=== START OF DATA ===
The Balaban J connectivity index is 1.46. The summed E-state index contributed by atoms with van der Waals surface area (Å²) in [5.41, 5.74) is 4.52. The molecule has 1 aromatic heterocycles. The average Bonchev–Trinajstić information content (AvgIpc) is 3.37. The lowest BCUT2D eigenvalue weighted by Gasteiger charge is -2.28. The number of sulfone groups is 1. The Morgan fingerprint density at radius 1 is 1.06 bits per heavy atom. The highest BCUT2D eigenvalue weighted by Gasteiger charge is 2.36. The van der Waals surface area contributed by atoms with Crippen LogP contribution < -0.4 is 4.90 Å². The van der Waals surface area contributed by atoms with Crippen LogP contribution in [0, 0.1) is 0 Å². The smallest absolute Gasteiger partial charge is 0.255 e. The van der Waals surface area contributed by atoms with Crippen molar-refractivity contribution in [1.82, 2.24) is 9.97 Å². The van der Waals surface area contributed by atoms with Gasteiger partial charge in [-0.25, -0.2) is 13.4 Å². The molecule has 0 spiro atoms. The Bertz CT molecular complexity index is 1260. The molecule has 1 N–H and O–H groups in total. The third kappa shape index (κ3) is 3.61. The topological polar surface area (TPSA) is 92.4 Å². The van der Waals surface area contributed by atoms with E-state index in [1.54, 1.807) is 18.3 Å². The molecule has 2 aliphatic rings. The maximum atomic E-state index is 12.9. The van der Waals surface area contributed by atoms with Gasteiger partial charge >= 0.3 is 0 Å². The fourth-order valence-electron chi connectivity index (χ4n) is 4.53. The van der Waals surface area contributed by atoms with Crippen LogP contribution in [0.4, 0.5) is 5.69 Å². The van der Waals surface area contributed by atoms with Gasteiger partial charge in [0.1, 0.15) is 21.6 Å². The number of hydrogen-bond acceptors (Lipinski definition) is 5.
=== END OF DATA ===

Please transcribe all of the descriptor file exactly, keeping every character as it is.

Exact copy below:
The Balaban J connectivity index is 1.46. The summed E-state index contributed by atoms with van der Waals surface area (Å²) in [5.41, 5.74) is 4.52. The molecule has 1 aromatic heterocycles. The average Bonchev–Trinajstić information content (AvgIpc) is 3.37. The lowest BCUT2D eigenvalue weighted by Gasteiger charge is -2.28. The number of sulfone groups is 1. The Morgan fingerprint density at radius 1 is 1.06 bits per heavy atom. The highest BCUT2D eigenvalue weighted by Gasteiger charge is 2.36. The van der Waals surface area contributed by atoms with Crippen LogP contribution < -0.4 is 4.90 Å². The van der Waals surface area contributed by atoms with Crippen LogP contribution in [0, 0.1) is 0 Å². The smallest absolute Gasteiger partial charge is 0.255 e. The van der Waals surface area contributed by atoms with Crippen molar-refractivity contribution in [1.82, 2.24) is 9.97 Å². The van der Waals surface area contributed by atoms with Gasteiger partial charge in [-0.25, -0.2) is 13.4 Å². The molecule has 0 spiro atoms. The Bertz CT molecular complexity index is 1260. The molecule has 1 N–H and O–H groups in total. The third kappa shape index (κ3) is 3.61. The topological polar surface area (TPSA) is 92.4 Å². The van der Waals surface area contributed by atoms with E-state index in [1.54, 1.807) is 18.3 Å². The molecule has 2 aliphatic rings. The maximum atomic E-state index is 12.9. The van der Waals surface area contributed by atoms with Gasteiger partial charge >= 0.3 is 0 Å². The fourth-order valence-electron chi connectivity index (χ4n) is 4.53. The van der Waals surface area contributed by atoms with Crippen LogP contribution in [0.4, 0.5) is 5.69 Å². The van der Waals surface area contributed by atoms with Gasteiger partial charge in [0.1, 0.15) is 21.6 Å². The number of hydrogen-bond acceptors (Lipinski definition) is 5.